Surgeons 1 and 3 immediately switched all knee arthroplasty to RAS, whereas surgeon 2 switched to 20% caseload. Surgeons 1 and 3 performed all cases together, surgeon 2 performed 50% of the cases with surgeon 1 and 50% with surgeon 3. Six scrub nurses were involved in the implementation phase, without being controlled for in the present study. A total of 55 cases were performed during the study period, 31 TKAs and 24 UKAs. There were no differences in demographic data between surgeons Table 1.

Table 1 Demographic data

Outcome measures

The primary outcome measure was surgical time, measured from initial incision until final wound closure. The surgical time has been further broken down into following parts of the procedure: surgical approach, bone referencing, balancing, bone preparation, trialling, final implementation and closure. Secondary outcome measure was the accuracy of implant positioning. Patients in both treatment groups underwent pre- and postoperative anteroposterior knee, lateral knee and full leg-length standing radiographs. Two independent observers (CS and ML) determined the accuracy of implant positioning by comparing the value achieved intraoperatively to the planned value in the corresponding postoperative radiograph. Measurements were performed using MediCad (Medicad Hectec, Altdorf, Germany). Agreement between the observers was investigated by interclass correlation coefficient (ICC). Femoral and tibial axes were used as reference markers to assess accuracy of all positioning and measure alignment in degrees [1], with a tolerance of 1.0°. Coronal [13, 15] and sagittal alignment [5] were measured on AP and lateral views, Fig. 1A–D.

Fig. 1
figure 1

AD The details for implant positioning are shown for each TKA (A, B) and UKA (C, D) in AP and lateral view x rays. mLDFA mechanical lateral distal femoral angel, mMPTA mechanical medial proximal tibial angle, JLCA joint line conversion angle, FSA-mTA femoral shift axis-mechanical tibial axis, mFA-mTA mechanical femoral axis-mechanical tibial axis

Finally, all patients were followed-up at week 2, 6 and 12 postoperatively by the independent observers for potential complications and adverse events.

Statistical analysis

Normality distribution was analyzed using the Shapiro–Wilk test. Normally distributed continuous data are presented with mean ± standard deviation (SD), non-normally distributed data with median [IQR]. Continuous data were compared using ANOVA and Mann–Whitney U Test, depending on the distribution. CUSUM (cumulative sum) analysis was performed as previously described [12]. Due to the variability of previous experience between surgeons, surgeon 3 data was used as a baseline and comparator for surgical time, but was not used as the target time in the CUSUM analysis. A prospective analysis of consecutive cases has been performed. A post-hoc power analysis with a beta of 0.9 and an alpha of 0.05 revealed 4 cases per surgeon to detect a difference in surgical times for TKA and 6 cases per surgeon to detect a difference for UKA. IBM SPSS statistics v27 (Armonk, NY, U.S.) was used for statistical analysis. Significance was set at p < 0.05.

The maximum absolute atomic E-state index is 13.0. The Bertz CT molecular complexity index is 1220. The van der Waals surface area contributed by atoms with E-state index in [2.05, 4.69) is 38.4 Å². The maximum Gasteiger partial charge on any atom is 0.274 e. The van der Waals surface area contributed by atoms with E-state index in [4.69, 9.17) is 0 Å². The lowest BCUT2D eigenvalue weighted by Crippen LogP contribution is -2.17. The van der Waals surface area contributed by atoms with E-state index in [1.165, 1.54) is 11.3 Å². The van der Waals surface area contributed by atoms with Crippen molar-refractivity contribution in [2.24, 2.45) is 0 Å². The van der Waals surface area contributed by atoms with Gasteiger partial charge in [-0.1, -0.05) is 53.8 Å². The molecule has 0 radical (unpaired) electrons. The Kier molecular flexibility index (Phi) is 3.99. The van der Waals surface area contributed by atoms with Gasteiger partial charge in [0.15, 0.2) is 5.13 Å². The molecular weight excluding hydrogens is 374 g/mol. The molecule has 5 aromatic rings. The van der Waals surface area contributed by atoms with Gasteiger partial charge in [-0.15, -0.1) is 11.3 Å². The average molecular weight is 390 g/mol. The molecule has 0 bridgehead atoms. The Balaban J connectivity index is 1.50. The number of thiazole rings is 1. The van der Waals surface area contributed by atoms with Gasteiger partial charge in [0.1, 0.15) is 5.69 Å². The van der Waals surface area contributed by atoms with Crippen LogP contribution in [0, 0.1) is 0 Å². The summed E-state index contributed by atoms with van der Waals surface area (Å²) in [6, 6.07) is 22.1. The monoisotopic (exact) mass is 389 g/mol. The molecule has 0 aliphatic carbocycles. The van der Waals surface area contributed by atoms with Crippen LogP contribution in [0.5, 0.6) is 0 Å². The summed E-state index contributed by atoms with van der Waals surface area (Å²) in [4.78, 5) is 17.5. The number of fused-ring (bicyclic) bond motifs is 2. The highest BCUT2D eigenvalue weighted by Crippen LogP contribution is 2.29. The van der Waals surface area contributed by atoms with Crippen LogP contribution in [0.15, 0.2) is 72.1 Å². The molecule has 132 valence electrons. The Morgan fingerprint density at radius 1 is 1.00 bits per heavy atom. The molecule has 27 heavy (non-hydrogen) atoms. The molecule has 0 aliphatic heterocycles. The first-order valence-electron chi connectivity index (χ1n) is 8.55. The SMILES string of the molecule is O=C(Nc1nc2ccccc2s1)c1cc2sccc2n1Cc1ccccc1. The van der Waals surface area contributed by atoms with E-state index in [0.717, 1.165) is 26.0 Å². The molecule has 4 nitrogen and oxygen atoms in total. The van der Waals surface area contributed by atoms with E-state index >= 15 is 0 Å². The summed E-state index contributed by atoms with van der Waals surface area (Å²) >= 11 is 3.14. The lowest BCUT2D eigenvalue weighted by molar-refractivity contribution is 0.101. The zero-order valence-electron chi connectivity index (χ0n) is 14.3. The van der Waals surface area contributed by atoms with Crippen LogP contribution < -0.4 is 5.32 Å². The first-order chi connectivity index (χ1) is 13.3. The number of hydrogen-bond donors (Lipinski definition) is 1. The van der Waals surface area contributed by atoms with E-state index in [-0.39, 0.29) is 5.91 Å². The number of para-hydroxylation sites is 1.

Surgical time

Only surgeon 2 had longer mean surgical time than surgeons 1 and 3, Table 2.

Table 2 Surgical times

CUSUM analysis of TKA cases, Fig. 2, demonstrated no inflection point for surgeons 2 and 3 and three peak values in the surgical time learning curve for surgeon 1. A maximum CUSUM value of 35 and a downward trendline for all surgeons was observed.

Fig. 2
figure 2

Single surgeon CUSUM analysis for the operation time of the TKA cases is shown. X axis displays the running case number, Y axis displays the CUSUM value

CUSUM analysis of UKA cases, Fig. 3, demonstrated an inflection point at case 5 for surgeon 1, but only with a maximum CUSUM value of 35.